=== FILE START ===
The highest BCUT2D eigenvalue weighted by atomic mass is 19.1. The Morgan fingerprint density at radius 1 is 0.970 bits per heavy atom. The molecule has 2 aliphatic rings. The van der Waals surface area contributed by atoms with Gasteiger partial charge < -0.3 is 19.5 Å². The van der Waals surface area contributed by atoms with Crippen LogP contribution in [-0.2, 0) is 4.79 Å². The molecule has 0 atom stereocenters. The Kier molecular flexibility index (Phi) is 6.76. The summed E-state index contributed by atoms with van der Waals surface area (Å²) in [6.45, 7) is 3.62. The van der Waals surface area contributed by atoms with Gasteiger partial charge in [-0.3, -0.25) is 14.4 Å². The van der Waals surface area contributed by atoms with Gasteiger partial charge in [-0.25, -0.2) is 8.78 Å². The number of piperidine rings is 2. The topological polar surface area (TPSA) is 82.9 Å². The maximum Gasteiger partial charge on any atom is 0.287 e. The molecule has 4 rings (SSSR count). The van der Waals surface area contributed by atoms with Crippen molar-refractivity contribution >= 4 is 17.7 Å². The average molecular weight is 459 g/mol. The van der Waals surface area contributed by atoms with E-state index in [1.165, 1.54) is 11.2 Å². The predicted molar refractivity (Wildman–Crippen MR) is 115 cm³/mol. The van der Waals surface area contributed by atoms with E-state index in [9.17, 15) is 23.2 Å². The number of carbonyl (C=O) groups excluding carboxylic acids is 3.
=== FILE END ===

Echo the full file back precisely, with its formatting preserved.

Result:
The highest BCUT2D eigenvalue weighted by atomic mass is 19.1. The Morgan fingerprint density at radius 1 is 0.970 bits per heavy atom. The molecule has 2 aliphatic rings. The van der Waals surface area contributed by atoms with Gasteiger partial charge < -0.3 is 19.5 Å². The van der Waals surface area contributed by atoms with Crippen LogP contribution in [-0.2, 0) is 4.79 Å². The molecule has 0 atom stereocenters. The Kier molecular flexibility index (Phi) is 6.76. The summed E-state index contributed by atoms with van der Waals surface area (Å²) in [6.45, 7) is 3.62. The van der Waals surface area contributed by atoms with Gasteiger partial charge in [-0.3, -0.25) is 14.4 Å². The van der Waals surface area contributed by atoms with Gasteiger partial charge in [-0.25, -0.2) is 8.78 Å². The number of piperidine rings is 2. The topological polar surface area (TPSA) is 82.9 Å². The maximum Gasteiger partial charge on any atom is 0.287 e. The molecule has 4 rings (SSSR count). The van der Waals surface area contributed by atoms with Crippen molar-refractivity contribution >= 4 is 17.7 Å². The average molecular weight is 459 g/mol. The van der Waals surface area contributed by atoms with E-state index in [1.165, 1.54) is 11.2 Å². The predicted molar refractivity (Wildman–Crippen MR) is 115 cm³/mol. The van der Waals surface area contributed by atoms with E-state index in [9.17, 15) is 23.2 Å². The number of carbonyl (C=O) groups excluding carboxylic acids is 3.